Thursday, September 13, 2007

Americans Oppose Immediate Iraq Withdrawal

Today's Wall Street Journal-NBC News poll finds that a large majority in the U.S. opposes an immediate troop pullout from Iraq. The poll also finds President Bush picking up some support for his war policies, although the Democrats have some favorable opinion trends to anticipate as the political calendar unfolds:

Public discontent with the Iraq war has eased slightly, a new Wall Street Journal-NBC News poll shows, suggesting President Bush may have a little more maneuvering room at a critical point in debates over war costs and troop levels.

As Mr. Bush prepares to follow congressional testimony by the top general in Iraq, David Petraeus, with a televised speech to the nation tonight, the poll shows an uptick in support for the president's handling of the war as well as a small increase in the proportion of Americans who believe the troop surge is helping and that victory remains possible.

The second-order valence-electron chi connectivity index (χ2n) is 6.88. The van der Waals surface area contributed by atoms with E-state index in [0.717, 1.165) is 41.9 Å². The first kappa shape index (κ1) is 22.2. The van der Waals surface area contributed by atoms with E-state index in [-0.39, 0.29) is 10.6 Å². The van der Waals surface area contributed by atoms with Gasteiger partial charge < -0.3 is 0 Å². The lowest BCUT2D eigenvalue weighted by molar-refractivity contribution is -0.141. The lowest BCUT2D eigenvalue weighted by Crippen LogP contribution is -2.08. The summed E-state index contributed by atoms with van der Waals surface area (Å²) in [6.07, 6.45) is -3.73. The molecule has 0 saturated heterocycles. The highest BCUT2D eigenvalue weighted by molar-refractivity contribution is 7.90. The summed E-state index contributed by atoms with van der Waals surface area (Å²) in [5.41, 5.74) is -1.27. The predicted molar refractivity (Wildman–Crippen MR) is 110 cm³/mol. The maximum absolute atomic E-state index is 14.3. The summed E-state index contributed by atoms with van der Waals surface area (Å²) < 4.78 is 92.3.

Those shifts in public opinion remain modest. Solid majorities continue to disapprove of the president's performance and say victory in Iraq isn't possible and that the war hasn't been worth its human and financial costs. "There's been no surge from the American people," said Democratic pollster Peter Hart, who conducts the Journal/NBC poll with Republican counterpart Neil Newhouse.

Yet only one in four Americans say troops should leave now regardless of conditions on the ground.
The article suggests the next line of attack for hard left opponents of the war:

Some Democratic congressional leaders already are shifting the debate in reaction to indications that Mr. Bush has stemmed his slide -- moving it away from withdrawal timelines and toward their contention that the administration is pursuing an open-ended commitment to American involvement. That represents a political challenge for Republican candidates in 2008, even if Mr. Bush is able to sustain his policy.
Actually, I think it represents a greater challenge for Democrats and their antiwar allies. We're still in Germany, Japan, and South Korea, and I find it unrealistic to expect the U.S. not to maintain a forward troop presence in Iraq for years, if not decades, to come.

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